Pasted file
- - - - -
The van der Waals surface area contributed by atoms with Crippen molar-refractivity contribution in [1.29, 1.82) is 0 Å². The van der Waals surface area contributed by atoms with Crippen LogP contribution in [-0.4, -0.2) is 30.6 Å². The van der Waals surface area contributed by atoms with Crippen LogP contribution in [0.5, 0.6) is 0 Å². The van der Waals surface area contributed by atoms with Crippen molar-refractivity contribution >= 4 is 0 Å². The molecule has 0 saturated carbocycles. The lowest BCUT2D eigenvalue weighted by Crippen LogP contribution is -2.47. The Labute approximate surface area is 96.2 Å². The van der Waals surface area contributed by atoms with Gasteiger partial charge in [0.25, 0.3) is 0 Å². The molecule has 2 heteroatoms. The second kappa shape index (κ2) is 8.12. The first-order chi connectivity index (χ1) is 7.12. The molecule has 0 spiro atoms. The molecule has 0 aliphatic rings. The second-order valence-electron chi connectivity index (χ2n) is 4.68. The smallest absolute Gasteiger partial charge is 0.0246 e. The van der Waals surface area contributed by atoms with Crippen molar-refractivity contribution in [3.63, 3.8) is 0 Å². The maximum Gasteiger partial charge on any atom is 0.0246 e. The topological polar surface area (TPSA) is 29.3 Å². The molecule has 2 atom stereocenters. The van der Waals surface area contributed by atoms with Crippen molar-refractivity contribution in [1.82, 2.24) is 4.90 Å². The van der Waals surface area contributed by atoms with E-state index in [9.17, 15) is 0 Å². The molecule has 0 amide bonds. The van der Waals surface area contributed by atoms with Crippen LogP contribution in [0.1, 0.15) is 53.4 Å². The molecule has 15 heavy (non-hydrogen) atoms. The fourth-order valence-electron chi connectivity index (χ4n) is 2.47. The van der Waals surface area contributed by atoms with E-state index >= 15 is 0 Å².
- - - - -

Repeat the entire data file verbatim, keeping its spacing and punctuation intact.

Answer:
The van der Waals surface area contributed by atoms with Crippen molar-refractivity contribution in [1.29, 1.82) is 0 Å². The van der Waals surface area contributed by atoms with Crippen LogP contribution in [-0.4, -0.2) is 30.6 Å². The van der Waals surface area contributed by atoms with Crippen LogP contribution in [0.5, 0.6) is 0 Å². The van der Waals surface area contributed by atoms with Crippen molar-refractivity contribution >= 4 is 0 Å². The molecule has 0 saturated carbocycles. The lowest BCUT2D eigenvalue weighted by Crippen LogP contribution is -2.47. The Labute approximate surface area is 96.2 Å². The van der Waals surface area contributed by atoms with Gasteiger partial charge in [0.25, 0.3) is 0 Å². The molecule has 2 heteroatoms. The second kappa shape index (κ2) is 8.12. The first-order chi connectivity index (χ1) is 7.12. The molecule has 0 spiro atoms. The molecule has 0 aliphatic rings. The second-order valence-electron chi connectivity index (χ2n) is 4.68. The smallest absolute Gasteiger partial charge is 0.0246 e. The van der Waals surface area contributed by atoms with Crippen molar-refractivity contribution in [3.63, 3.8) is 0 Å². The maximum Gasteiger partial charge on any atom is 0.0246 e. The topological polar surface area (TPSA) is 29.3 Å². The molecule has 2 atom stereocenters. The van der Waals surface area contributed by atoms with Crippen molar-refractivity contribution in [1.82, 2.24) is 4.90 Å². The van der Waals surface area contributed by atoms with E-state index in [9.17, 15) is 0 Å². The molecule has 0 amide bonds. The van der Waals surface area contributed by atoms with Crippen LogP contribution in [0.1, 0.15) is 53.4 Å². The molecule has 15 heavy (non-hydrogen) atoms. The fourth-order valence-electron chi connectivity index (χ4n) is 2.47. The van der Waals surface area contributed by atoms with E-state index >= 15 is 0 Å².